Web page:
Eoin Colfer and Eve McDonnell, a children’s authors from Wexford, has joined internationally celebrated authors and illustrators such as Marita Conlon-McKenna, Chris Haughton, Shane Hegarty and Laureate na nÓg Patricia Forde, to launch Discover Irish Children’s Books, a new initiative to champion children’s books written by those living and working in Ireland.
Discover Irish Children’s Books estimates there are upwards of 350 published children’s writers and illustrators from or living in Ireland. Yet for 15 weeks between May and early August 2023, no Irish books charted in the weekly children’s top ten sellers list. In the same period, 96 Irish writers charted in the equivalent list for adult’s fiction
To highlight the range of Irish titles available to young readers, the campaign will launch a new top ten bestsellers list dedicated to Irish children’s books. The list will be informed by the top ten bestsellers in a different independent bookshop across Ireland each week throughout September and October. The list will be available each week.
Award-winning children’s writer and illustrator Chris Haughton has also designed a sticker to be made available to bookshops, libraries and schools to highlight Irish children’s books for young readers and adults. The campaign will raise awareness of titles for all ages on social media using #DiscoverIrishKidsBooks and work directly with teachers to recommend novels for class groups. Resources will be available on the website.
Children’s writer and bookseller, Sarah Webb says this trend shocked her: “Out of interest, I asked children attending my summer workshops who their favourite writer was. Even when prompted, they struggled to name an Irish writer.
“On the international stage, Ireland’s storytellers for children are much celebrated. Eoin Colfer’s ‘Artemis Fowl’ was a New York Times bestseller. John Boyne’s ‘The Boy in the Striped Pyjamas’ has been translated into 56 languages. Oliver Jeffers has sold over 14 million books worldwide. Catherine Doyle, Judi Curtin, Roddy Doyle, Derek Landy, Mary Murphy – these are well-known names in children’s books globally.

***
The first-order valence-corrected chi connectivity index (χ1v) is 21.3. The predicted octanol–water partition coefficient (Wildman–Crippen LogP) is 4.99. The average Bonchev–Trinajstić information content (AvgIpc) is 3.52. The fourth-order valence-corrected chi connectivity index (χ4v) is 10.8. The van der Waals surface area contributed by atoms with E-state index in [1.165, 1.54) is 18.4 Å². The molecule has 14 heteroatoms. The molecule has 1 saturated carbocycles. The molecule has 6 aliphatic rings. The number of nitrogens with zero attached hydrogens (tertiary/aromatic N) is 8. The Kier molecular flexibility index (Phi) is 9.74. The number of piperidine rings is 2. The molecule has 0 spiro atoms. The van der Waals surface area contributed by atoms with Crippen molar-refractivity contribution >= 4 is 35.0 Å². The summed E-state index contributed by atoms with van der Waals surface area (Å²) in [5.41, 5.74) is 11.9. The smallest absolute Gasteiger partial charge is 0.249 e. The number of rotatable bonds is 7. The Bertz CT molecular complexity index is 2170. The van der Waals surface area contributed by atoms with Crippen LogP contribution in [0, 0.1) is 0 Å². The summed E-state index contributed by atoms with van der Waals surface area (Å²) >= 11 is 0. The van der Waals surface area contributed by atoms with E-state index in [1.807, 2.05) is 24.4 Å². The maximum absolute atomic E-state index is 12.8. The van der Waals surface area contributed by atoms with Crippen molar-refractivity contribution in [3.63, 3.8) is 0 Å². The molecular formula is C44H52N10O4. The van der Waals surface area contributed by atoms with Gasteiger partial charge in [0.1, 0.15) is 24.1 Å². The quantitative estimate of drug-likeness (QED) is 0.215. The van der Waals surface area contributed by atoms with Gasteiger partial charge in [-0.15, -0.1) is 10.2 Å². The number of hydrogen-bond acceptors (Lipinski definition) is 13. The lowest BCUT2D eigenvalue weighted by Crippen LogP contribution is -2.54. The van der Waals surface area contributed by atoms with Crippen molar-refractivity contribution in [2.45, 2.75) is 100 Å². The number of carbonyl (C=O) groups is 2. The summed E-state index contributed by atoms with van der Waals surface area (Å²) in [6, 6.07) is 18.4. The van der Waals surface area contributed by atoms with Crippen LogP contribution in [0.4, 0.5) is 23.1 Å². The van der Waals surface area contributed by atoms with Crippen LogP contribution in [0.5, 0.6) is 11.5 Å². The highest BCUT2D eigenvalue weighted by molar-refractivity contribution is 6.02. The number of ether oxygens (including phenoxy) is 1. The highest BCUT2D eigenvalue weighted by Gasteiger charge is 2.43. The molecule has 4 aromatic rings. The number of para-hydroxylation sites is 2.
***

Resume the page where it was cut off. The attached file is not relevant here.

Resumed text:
“Yet at home there’s a lack of knowledge and awareness that Discover Irish Children’s Books is determined to tackle. We want to see new and well-established Irish writers and illustrators at book festivals, hear them on the radio and published in newspapers, and find them front and centre in bookshop and library displays.
“Almost a quarter of all books sold in Ireland are children’s titles, but celebrity authors and big marketing budgets dominate that pool. There will always be a place for international writers and for the classics we all know and love, but there is a diverse wealth of new Irish books available, we need to give them an equal opportunity to find their way into children’s hands.”
Children’s author and Laureate na nÓg, Patricia Ford said: “Ireland now has a wonderful canon of literature for children in both English and Irish. We owe it to our young people to promote that work and to make sure that they are aware of books that are written and illustrated here. We all need to see ourselves and our culture in the books that we read, and our writers and illustrators, in Wexford and across Ireland, need our support to continue making that work.”
Children’s Books Ireland CEO, Elaina Ryan said: “There’s much deserved celebration of the four Irish authors longlisted for the Booker Prize at the moment but what went by with little fanfare earlier this year, was the longlisting and shortlisting of two Irish authors and illustrators and an Irish publisher for the prestigious Yoto Carnegie Medals which recognises work created for children and young people. Ireland’s literary excellence is as obvious in our books for young readers as it is in those for adults, and they are equally worthy of our praise and support.”
Further information is available on:http://www.discoveririshkidsbooks.ie